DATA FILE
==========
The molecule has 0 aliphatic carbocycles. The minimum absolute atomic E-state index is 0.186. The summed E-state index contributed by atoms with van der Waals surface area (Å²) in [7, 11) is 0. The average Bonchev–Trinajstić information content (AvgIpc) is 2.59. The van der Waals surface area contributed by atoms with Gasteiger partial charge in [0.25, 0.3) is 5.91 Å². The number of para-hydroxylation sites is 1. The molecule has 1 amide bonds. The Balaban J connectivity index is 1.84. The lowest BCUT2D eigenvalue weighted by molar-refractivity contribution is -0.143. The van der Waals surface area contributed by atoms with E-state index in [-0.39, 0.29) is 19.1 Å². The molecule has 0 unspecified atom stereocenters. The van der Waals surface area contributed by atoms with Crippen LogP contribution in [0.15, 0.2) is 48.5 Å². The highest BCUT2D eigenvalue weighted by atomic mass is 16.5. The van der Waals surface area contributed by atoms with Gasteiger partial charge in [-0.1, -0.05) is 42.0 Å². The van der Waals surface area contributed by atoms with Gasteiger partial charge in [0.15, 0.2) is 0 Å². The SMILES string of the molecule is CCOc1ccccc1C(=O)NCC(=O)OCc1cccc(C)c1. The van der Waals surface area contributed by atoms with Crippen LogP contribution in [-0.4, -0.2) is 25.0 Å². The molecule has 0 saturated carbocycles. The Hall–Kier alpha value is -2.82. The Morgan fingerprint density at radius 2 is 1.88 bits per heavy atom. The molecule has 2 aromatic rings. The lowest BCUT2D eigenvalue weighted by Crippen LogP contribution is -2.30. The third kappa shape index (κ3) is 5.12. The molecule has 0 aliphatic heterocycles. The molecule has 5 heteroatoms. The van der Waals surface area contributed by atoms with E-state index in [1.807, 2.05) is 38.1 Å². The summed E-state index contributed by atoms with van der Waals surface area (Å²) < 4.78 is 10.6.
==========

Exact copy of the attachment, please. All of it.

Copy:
The molecule has 0 aliphatic carbocycles. The minimum absolute atomic E-state index is 0.186. The summed E-state index contributed by atoms with van der Waals surface area (Å²) in [7, 11) is 0. The average Bonchev–Trinajstić information content (AvgIpc) is 2.59. The van der Waals surface area contributed by atoms with Gasteiger partial charge in [0.25, 0.3) is 5.91 Å². The number of para-hydroxylation sites is 1. The molecule has 1 amide bonds. The Balaban J connectivity index is 1.84. The lowest BCUT2D eigenvalue weighted by molar-refractivity contribution is -0.143. The van der Waals surface area contributed by atoms with E-state index in [-0.39, 0.29) is 19.1 Å². The molecule has 0 unspecified atom stereocenters. The van der Waals surface area contributed by atoms with Crippen LogP contribution in [0.15, 0.2) is 48.5 Å². The highest BCUT2D eigenvalue weighted by atomic mass is 16.5. The van der Waals surface area contributed by atoms with Gasteiger partial charge in [-0.1, -0.05) is 42.0 Å². The van der Waals surface area contributed by atoms with Gasteiger partial charge in [0.15, 0.2) is 0 Å². The SMILES string of the molecule is CCOc1ccccc1C(=O)NCC(=O)OCc1cccc(C)c1. The van der Waals surface area contributed by atoms with Crippen LogP contribution in [-0.4, -0.2) is 25.0 Å². The molecule has 0 saturated carbocycles. The Hall–Kier alpha value is -2.82. The Morgan fingerprint density at radius 2 is 1.88 bits per heavy atom. The molecule has 2 aromatic rings. The lowest BCUT2D eigenvalue weighted by Crippen LogP contribution is -2.30. The third kappa shape index (κ3) is 5.12. The molecule has 0 aliphatic heterocycles. The molecule has 5 heteroatoms. The van der Waals surface area contributed by atoms with E-state index in [1.807, 2.05) is 38.1 Å². The summed E-state index contributed by atoms with van der Waals surface area (Å²) < 4.78 is 10.6.